Taking it online: What to expect as you build online learning modules




Poster session 2 Thursday: Evidence synthesis - methods / improving conduct and reporting


Thursday 14 September 2017 - 12:30 to 14:00


All authors in correct order:

Sambunjak D1, Cumpston M1, Watts C1, Dwan K2, Higgins J3, Lasserson T2, Lefebvre C4, Page M5, Santesso N6, Vale L7
1 Cochrane Learning and Support Department, United Kingdom
2 Cochrane Editorial Unit, United Kingdom
3 Professor of Evidence Synthesis, School of Social and Community Medicine, University of Bristol, United Kingdom
4 Co-Convenor, Cochrane Information Retrieval Methods Group, United Kingdom
5 Research Fellow, University of Bristol, UK and Monash University, Australia, Australia
6 Assistant Professor, Department of Health Research Methods, Evidence, and Impact, McMaster University, Canada
7 Chair Campbell & Cochrane Economics Methods Group, United Kingdom
Presenting author and contact person

Presenting author:

Dario Sambunjak

Contact person:

Abstract text
Background: Delivering effective training in systematic review methodology to an international audience is a challenge. Self-directed online learning modules are often used to deliver such training.
Objectives: To review the experiences and lessons learned for Cochrane's Learning and Support Department in developing online learning courses, for the benefit of those embarking on similar initiatives.
Methods: Two major online learning projects have been conducted in 2016-17 to support Cochrane learners across the globe:
•A set of 5 short modules on 'Common errors in production of Cochrane Reviews' enhancing skills of Cochrane Editors, produced mostly in-house.
•A major revision of Cochrane’s introductory online learning course authors of systematic reviews, with 9 large modules developed in partnership with Cochrane Methods Groups and an e-learning company
Gomo and Adapt authoring tools used to enable development of multi-device, interactive online learning resources that can be easily edited and updated.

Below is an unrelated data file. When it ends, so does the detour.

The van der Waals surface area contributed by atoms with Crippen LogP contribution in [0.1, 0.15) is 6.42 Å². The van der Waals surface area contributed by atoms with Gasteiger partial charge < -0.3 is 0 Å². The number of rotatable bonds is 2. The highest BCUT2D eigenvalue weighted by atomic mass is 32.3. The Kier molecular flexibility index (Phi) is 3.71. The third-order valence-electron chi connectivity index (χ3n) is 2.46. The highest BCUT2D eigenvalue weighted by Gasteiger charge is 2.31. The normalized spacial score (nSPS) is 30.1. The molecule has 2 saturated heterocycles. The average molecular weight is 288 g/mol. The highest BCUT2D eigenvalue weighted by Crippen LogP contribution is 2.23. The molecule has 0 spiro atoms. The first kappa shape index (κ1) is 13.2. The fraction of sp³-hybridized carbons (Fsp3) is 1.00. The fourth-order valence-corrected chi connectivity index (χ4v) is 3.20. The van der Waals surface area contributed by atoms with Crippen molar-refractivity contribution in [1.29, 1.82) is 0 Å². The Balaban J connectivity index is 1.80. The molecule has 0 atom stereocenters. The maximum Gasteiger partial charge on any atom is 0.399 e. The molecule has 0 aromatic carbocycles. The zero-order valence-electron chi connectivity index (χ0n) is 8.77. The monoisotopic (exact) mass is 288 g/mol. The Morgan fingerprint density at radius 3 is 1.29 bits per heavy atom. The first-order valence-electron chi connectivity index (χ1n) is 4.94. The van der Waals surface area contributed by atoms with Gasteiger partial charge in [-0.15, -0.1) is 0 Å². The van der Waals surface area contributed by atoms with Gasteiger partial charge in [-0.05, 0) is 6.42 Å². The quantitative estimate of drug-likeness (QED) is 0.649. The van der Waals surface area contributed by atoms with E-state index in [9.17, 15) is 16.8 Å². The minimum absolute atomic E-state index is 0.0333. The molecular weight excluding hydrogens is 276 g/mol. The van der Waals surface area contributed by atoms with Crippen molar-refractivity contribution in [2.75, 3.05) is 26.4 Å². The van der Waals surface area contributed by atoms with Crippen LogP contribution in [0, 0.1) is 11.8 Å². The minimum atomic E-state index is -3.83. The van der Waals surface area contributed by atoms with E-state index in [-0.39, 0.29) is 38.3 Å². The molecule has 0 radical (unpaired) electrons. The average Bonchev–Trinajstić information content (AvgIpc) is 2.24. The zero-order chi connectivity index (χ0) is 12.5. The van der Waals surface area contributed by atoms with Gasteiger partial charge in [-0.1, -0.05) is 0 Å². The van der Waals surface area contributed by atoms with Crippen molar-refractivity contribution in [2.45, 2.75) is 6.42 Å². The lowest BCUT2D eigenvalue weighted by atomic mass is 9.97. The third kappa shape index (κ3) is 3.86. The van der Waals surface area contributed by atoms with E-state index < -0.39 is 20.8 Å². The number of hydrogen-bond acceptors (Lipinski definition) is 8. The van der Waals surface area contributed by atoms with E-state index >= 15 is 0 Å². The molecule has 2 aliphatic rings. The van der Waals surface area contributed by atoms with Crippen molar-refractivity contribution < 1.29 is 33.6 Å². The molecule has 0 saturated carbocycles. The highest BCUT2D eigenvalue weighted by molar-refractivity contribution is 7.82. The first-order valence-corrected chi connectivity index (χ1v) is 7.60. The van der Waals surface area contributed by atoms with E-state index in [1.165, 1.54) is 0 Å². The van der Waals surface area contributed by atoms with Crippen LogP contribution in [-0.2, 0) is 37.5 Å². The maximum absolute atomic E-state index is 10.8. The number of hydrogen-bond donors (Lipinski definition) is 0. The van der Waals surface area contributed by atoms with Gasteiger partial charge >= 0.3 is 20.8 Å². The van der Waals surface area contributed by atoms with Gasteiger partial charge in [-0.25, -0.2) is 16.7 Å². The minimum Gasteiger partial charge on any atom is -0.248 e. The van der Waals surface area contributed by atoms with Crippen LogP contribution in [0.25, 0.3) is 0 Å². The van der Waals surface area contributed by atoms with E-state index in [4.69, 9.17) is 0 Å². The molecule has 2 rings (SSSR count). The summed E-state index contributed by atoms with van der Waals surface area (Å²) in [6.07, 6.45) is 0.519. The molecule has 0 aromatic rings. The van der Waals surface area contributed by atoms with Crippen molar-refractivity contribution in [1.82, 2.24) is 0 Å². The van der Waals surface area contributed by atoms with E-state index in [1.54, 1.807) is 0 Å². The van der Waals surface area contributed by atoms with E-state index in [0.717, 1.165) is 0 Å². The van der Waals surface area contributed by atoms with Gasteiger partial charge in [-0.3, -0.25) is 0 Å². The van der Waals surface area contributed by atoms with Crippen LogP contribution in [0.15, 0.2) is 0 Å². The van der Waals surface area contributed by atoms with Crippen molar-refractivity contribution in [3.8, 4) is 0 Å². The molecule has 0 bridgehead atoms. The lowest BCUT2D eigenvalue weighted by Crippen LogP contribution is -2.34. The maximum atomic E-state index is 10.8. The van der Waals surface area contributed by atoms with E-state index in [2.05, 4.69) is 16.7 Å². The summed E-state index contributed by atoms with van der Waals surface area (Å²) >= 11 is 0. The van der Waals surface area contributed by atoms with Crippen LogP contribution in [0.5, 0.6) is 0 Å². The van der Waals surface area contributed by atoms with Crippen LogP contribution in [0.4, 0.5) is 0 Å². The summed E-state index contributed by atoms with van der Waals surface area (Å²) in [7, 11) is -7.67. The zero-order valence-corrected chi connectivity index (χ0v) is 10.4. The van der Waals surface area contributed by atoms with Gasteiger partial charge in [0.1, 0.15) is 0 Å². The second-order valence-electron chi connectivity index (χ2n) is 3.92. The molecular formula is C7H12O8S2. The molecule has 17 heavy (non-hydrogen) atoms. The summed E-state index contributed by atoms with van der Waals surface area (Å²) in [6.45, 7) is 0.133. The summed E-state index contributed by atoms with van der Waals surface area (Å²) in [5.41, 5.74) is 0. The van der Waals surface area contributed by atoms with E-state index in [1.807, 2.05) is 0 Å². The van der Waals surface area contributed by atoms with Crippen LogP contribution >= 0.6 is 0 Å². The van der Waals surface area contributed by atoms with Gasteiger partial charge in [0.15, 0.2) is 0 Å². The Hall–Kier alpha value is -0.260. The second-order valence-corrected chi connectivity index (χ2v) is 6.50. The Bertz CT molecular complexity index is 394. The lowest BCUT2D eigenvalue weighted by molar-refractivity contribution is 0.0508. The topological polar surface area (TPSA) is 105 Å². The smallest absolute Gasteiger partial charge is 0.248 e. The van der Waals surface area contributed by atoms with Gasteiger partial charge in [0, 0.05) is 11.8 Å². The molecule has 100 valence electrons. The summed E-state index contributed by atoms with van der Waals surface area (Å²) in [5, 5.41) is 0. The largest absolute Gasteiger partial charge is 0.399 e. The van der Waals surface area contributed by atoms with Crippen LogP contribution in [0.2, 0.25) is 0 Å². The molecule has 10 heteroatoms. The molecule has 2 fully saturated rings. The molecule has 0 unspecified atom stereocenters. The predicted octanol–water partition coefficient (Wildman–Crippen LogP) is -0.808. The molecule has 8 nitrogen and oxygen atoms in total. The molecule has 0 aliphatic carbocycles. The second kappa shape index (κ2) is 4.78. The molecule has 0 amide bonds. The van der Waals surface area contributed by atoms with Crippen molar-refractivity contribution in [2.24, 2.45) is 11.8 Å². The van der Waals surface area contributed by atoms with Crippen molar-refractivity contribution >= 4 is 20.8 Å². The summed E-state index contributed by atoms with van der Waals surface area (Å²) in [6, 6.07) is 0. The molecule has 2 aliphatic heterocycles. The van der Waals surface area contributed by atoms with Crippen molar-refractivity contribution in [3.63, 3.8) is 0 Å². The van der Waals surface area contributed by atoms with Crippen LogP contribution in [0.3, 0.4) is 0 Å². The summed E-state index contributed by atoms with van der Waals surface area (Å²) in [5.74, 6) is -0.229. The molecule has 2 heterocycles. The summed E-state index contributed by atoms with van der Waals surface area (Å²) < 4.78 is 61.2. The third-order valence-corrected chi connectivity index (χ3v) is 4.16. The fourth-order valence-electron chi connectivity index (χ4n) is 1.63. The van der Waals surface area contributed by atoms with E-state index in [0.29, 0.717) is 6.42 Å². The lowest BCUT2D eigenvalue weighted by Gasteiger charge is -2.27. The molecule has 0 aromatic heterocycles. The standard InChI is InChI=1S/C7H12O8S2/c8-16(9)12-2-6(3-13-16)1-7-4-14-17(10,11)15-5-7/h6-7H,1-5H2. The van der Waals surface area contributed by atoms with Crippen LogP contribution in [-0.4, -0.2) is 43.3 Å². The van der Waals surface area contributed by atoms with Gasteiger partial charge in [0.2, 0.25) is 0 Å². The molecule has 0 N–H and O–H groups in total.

Results: The process of developing learning content and designing online learning resources was considerably time and resource intensive, even where working with external e-learning developers.
Implementing e-learning authoring tools requires substantial time and effort, but has benefits in assisting learning design, editing final resources and developing new projects. Design of online learning requires specific expertise in effective learner engagement, instructional and visual design, and design of assessments. Detailed preparation of learning content is needed before the work of design and building into interactive online learning can commence. Engaging and managing contributions from stakeholders requires dedicated project management. Collection and management of data on learner activity requires careful planning, including access and certification to more complex learner pathways and evaluation of online learning resources. Cochrane established a parallel project to implement a Learning Record Store to manage such data.
Conclusions: Developing online learning is complex and resource-intensive, requiring specialist knowledge and detailed planning